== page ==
A delicious meal aside, the point of this dinner was to express ideas with people from our networks and communities. We each opened a vein of vulnerability that night and expressed deep emotions and personal feelings around death. Paradoxically, death iconography, sugar skulls, television shows like Dexter and The Walking Dead, to zombie apocalypse video games and movies have become pop-culture norms, yet not only are we afraid of death tapping us on our shoulder, but we’re afraid of talking about it, too.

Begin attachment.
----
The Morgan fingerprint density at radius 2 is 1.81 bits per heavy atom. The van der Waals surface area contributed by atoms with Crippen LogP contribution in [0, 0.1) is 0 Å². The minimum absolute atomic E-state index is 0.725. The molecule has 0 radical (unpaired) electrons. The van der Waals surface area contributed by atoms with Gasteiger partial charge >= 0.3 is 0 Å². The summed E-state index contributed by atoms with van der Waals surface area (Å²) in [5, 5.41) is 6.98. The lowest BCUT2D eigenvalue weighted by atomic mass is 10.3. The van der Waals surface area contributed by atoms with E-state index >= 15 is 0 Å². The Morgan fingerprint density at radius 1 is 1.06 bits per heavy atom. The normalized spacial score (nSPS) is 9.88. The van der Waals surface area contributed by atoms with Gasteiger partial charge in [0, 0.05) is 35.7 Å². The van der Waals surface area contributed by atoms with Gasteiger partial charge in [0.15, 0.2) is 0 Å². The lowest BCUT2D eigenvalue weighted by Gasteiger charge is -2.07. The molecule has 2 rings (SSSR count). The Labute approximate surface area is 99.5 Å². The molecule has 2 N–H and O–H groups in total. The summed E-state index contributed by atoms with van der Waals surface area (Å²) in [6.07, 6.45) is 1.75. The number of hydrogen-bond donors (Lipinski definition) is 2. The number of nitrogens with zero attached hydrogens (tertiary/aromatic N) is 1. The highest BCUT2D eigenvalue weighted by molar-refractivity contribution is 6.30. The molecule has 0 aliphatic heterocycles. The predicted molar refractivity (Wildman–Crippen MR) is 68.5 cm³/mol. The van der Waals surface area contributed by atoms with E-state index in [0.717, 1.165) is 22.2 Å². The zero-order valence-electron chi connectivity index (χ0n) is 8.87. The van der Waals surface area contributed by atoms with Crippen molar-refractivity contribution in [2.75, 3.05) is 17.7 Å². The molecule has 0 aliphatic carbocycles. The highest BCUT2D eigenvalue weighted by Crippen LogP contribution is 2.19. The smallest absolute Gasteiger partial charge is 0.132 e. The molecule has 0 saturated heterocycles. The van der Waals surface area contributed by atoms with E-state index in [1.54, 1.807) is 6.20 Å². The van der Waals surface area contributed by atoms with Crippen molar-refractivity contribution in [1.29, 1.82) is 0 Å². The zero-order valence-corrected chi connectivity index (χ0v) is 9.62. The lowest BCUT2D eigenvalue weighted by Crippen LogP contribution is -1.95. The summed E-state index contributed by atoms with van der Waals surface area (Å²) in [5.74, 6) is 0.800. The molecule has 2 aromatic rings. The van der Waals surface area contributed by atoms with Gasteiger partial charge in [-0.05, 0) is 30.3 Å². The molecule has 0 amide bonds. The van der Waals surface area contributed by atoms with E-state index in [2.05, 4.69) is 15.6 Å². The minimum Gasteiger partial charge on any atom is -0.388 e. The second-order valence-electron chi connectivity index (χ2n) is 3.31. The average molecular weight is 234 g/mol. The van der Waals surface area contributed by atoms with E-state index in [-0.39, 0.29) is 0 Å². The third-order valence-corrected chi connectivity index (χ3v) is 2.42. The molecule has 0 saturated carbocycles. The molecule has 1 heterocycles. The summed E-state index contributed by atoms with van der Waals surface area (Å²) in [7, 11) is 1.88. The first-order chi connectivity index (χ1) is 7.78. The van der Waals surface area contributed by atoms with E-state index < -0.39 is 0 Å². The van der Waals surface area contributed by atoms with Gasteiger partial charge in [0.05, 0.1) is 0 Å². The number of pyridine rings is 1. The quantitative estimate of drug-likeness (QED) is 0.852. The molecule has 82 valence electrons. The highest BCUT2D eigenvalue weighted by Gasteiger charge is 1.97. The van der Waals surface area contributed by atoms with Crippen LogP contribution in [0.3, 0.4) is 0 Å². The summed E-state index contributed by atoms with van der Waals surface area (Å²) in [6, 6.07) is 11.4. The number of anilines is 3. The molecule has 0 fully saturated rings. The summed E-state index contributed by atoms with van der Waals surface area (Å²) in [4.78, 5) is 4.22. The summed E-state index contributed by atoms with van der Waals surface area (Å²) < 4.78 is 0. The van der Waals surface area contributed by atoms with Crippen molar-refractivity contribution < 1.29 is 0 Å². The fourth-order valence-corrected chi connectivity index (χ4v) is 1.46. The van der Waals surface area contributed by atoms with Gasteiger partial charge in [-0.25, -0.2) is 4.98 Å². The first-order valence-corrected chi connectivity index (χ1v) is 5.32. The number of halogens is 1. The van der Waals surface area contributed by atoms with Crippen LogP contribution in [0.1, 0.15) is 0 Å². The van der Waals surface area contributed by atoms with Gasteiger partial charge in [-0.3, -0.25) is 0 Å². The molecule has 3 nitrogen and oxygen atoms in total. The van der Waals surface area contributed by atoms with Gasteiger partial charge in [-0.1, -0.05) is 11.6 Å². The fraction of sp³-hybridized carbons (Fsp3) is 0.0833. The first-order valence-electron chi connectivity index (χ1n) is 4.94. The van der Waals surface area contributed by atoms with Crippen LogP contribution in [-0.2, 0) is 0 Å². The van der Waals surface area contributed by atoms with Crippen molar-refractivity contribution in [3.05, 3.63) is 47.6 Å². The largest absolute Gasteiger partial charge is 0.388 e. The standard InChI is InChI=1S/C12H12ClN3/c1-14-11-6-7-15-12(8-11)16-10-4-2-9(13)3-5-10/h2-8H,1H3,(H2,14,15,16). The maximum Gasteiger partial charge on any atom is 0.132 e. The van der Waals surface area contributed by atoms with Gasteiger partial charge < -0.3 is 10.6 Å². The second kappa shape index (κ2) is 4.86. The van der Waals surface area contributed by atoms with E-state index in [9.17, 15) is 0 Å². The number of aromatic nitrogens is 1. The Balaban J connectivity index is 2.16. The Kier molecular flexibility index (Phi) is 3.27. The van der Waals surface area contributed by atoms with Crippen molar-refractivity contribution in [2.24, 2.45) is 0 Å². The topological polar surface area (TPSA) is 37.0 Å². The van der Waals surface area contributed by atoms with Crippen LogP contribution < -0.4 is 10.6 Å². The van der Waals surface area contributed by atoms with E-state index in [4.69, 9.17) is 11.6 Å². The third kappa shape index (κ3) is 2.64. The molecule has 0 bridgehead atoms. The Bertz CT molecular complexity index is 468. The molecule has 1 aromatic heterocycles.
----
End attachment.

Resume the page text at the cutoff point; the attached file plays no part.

At our Halloween dinner, a major conclusion to take away from the night was that when people die, they would like it to be fast, preferably while they’re asleep without feeling any discomfort. People were very worried about suffering either in their last moments or by watching a loved one leave. Pain and death are associated together but perhaps might be better looked at as somewhat mutually exclusive. Though our topic has revolved around death, it might really be about suffering and experiencing uncomfortable human emotions such as vulnerability, weakness, and loss of control. It seems these are more frightening than death itself. Death should be seen as a verb, it’s something that you do, just like living is what we all do too. Depending on what you believe in, dying perhaps is just drifting off into permanent, oblivious slumber-land, a step to reincarnation, or a path toward eternal happiness and joy. What’s to fear about that?